Embracing interoperability

I receive alerts from Google Apps. whenever they enhance their offering—for GMail, Google Docs, Calendar etc.  The frequency of the updates is impressive, although each one offers what could often be deemed a trivial piece of functionality.  On the Docs front, they have 15 years plus of Microsoft investment to catch up on, but their web-based applications methodology allows them to release new stuff as and when they see fit, rather than wrapping it up in the latest version of Office and hoping people upgrade.

(A recent update on Calendar was their newly introduced support for the Chinese calendar.  Not something that I’ll be adopting but impressive, I’m sure.  Gregorian’s working just fine for me, thanks.)

I was notified of the latest offering at 2.32am today: easier viewing of .ppt and .tiff attachments from Gmail.  On the .ppt front, this reminds me of Microsoft’s acceptance of wk1 and wk3 Lotus 1-2-3 extensions, both as formats which could be read and ones which could be saved as.  To this day, 24 years after its introduction, I still love the fact that hitting forward-slash in Excel prompts you with the menu bar, a hang-over from Lotus 1-2-3 which I remember so fondly, no doubt with rose-tinted glasses.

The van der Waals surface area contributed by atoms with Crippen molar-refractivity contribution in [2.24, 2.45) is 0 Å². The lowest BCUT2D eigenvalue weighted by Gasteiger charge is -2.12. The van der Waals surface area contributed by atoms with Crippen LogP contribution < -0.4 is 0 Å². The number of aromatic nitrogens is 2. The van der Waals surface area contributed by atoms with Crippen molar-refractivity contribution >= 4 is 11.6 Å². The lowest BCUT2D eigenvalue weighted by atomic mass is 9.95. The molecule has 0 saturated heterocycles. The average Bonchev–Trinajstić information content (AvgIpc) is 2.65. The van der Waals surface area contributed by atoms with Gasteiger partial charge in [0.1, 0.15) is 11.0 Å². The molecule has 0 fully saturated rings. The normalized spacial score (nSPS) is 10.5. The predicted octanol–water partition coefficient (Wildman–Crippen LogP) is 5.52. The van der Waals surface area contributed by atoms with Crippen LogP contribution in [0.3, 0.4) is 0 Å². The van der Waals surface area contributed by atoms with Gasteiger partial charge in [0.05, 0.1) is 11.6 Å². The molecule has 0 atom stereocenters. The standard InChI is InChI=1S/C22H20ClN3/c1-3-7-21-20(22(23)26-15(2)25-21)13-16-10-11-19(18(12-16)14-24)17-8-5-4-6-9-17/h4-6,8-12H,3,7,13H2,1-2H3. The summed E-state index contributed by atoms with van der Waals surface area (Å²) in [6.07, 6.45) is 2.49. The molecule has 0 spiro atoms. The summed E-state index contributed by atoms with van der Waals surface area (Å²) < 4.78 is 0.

It’s the only way to go.  Be open, and people will like you and embrace your offering.  Ignore the world around you and your competitors, and people will ignore you, or at best get pissed off trying to find middleware with which to interoperate (is that a word?) with what they need to interoperate with.

Anyway, users of Standard, Premier, Education, Team and Partner Editions of Google Apps can now view .ppt and .tiff files online, directly in their browsers. A Flash plugin is no longer required. The viewer can also zoom in and out, select text to copy and paste, and ‘print’ the presentation to a PDF document.

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